The onus now lies on the LLDC to build on its regeneration efforts to date and find new ways of getting returns out of London’s Olympic investment. Much like an Olympic swimmer who spends each day shaving milliseconds off their lap time or a cyclist who spends hours in a wind tunnel to make their downhill tuck more aerodynamic, the LLDC is under increased pressure to keep outdoing themselves, to do more with less, and to keep innovating.
But again, financial constraints and tight timelines rarely allow for charity organizations to roll out new projects with reckless abandon. A measured and well-researched approach is their best and only option. And how does an organization like the LLDC continue pushing itself while keeping risk and cost downs? By extending its fast and nimble ethos to planning.
Where the cloud makes reporting and project management more efficient, it also allows companies to develop and model future scenarios so they can design new projects with greater confidence. Rather than hedging their bets on an untested approach, users can quickly and accurately model how different conditions will affect their project and develop a more complete plan that covers all these contingencies.
For an organization like the LLDC that is tasked with rededicating billions of dollars’ worth of purpose-built infrastructure for entirely new purposes, this takes much of the potential cost and risk out of a very expensive equation.
Hosting The Olympic Games will continue to represent a huge expense for host cities. This year’s Games came at a price tag of roughly $12 billion, and with Brazil in the midst of a recession, all eyes will be on Rio de Janeiro to maintain positive momentum now that the Olympics have come and gone.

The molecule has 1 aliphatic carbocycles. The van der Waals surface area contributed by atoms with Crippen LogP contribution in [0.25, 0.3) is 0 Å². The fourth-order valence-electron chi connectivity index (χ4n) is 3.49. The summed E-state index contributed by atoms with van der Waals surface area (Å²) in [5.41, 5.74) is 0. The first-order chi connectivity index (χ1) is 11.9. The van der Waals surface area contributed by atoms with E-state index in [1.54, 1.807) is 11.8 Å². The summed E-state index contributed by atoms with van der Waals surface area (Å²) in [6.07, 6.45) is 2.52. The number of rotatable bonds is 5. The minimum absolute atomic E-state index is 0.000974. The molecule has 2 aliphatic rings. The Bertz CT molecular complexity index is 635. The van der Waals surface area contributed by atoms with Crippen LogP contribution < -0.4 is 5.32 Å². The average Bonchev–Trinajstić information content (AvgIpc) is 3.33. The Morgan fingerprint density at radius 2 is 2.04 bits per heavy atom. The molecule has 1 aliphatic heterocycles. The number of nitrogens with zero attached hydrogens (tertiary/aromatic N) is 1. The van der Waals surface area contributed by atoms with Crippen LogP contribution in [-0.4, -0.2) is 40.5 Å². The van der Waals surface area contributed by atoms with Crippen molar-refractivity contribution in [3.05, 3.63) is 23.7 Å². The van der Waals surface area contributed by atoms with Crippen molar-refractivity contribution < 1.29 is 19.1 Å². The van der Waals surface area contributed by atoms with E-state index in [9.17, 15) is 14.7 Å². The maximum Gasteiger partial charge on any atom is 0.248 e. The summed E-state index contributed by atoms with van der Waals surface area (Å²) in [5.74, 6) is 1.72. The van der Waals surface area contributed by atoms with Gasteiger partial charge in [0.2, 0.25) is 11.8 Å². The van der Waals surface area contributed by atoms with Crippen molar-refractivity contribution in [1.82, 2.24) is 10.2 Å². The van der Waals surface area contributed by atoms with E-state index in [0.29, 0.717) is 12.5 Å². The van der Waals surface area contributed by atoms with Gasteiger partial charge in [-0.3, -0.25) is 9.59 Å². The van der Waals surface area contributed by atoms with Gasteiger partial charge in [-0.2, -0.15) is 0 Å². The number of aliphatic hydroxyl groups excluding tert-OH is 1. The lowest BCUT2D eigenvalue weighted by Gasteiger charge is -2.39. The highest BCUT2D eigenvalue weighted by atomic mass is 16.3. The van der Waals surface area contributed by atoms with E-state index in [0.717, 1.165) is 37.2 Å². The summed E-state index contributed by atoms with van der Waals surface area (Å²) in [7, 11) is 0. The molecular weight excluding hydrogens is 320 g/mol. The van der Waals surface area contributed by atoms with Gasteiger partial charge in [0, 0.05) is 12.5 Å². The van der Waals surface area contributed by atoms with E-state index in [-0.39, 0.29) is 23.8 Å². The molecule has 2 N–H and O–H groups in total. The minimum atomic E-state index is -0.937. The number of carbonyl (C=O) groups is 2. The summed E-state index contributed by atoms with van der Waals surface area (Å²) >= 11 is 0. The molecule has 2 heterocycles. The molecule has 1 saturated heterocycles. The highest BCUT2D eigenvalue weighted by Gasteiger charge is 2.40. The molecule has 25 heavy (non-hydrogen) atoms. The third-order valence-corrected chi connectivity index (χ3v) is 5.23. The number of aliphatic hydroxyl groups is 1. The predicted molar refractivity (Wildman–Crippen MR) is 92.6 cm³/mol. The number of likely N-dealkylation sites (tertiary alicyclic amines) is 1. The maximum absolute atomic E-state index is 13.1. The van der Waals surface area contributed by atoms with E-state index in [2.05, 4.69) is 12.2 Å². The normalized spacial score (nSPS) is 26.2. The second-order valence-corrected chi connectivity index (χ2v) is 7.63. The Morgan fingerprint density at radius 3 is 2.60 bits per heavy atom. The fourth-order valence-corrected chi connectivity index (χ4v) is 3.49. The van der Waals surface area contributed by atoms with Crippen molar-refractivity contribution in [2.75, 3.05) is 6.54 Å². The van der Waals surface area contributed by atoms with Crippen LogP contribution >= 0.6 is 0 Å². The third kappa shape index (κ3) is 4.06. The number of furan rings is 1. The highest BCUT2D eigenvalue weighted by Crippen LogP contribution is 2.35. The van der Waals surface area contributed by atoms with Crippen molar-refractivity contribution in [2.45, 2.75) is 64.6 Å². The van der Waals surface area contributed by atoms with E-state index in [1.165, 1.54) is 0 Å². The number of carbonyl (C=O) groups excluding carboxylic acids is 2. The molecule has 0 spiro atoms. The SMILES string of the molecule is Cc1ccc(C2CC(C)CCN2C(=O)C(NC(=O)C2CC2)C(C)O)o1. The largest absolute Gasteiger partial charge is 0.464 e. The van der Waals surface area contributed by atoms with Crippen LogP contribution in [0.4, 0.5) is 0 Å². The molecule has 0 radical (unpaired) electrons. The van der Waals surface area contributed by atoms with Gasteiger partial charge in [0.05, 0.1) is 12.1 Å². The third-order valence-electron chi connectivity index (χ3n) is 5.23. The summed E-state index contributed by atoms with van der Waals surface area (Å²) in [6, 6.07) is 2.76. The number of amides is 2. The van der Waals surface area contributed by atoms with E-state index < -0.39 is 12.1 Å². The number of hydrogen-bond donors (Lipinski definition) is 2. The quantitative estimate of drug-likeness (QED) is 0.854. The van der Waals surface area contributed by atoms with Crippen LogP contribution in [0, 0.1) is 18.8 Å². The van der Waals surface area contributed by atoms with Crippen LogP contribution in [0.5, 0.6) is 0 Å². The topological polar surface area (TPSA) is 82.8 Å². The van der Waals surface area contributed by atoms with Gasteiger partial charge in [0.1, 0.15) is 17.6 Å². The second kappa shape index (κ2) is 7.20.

The 2014 World Cup did not set the best precedent. Reports suggest most of the football stadiums built for the tournament have since fallen into disuse. The future of Rio’s Olympic venues looks more promising, however. Brazil’s Minister of Sport, George Hilton, has admitted to shortcomings following the World Cup plan and is focussed on “leaving a legacy.”
New transportation infrastructure built for Olympic tourists now links previously isolated parts of Rio. Looking forward, the plan is to house “sports initiation centres” in former Olympic buildings. These large gymnasiums will be open to children from impoverished communities as a place to meet and learn to play Olympic sports.
This is a noble initiative and an ideal way to repurpose Olympic venues for future generations. However, for the Rio Games to leave a real legacy there must be a long term commitment to programs like these. Much like in London, success will be the combined product of innovation and the city’s dedication to continuous improvement from the inside out. And, as with the LLDC, a nimble and measured approach to planning will lay the groundwork for years of future innovation.
For a closer look at long-term planning and budgeting for the digital age, I invite you to read the recently published paper from Ventana Research, "The Digital Transformation of Planning and Budgeting."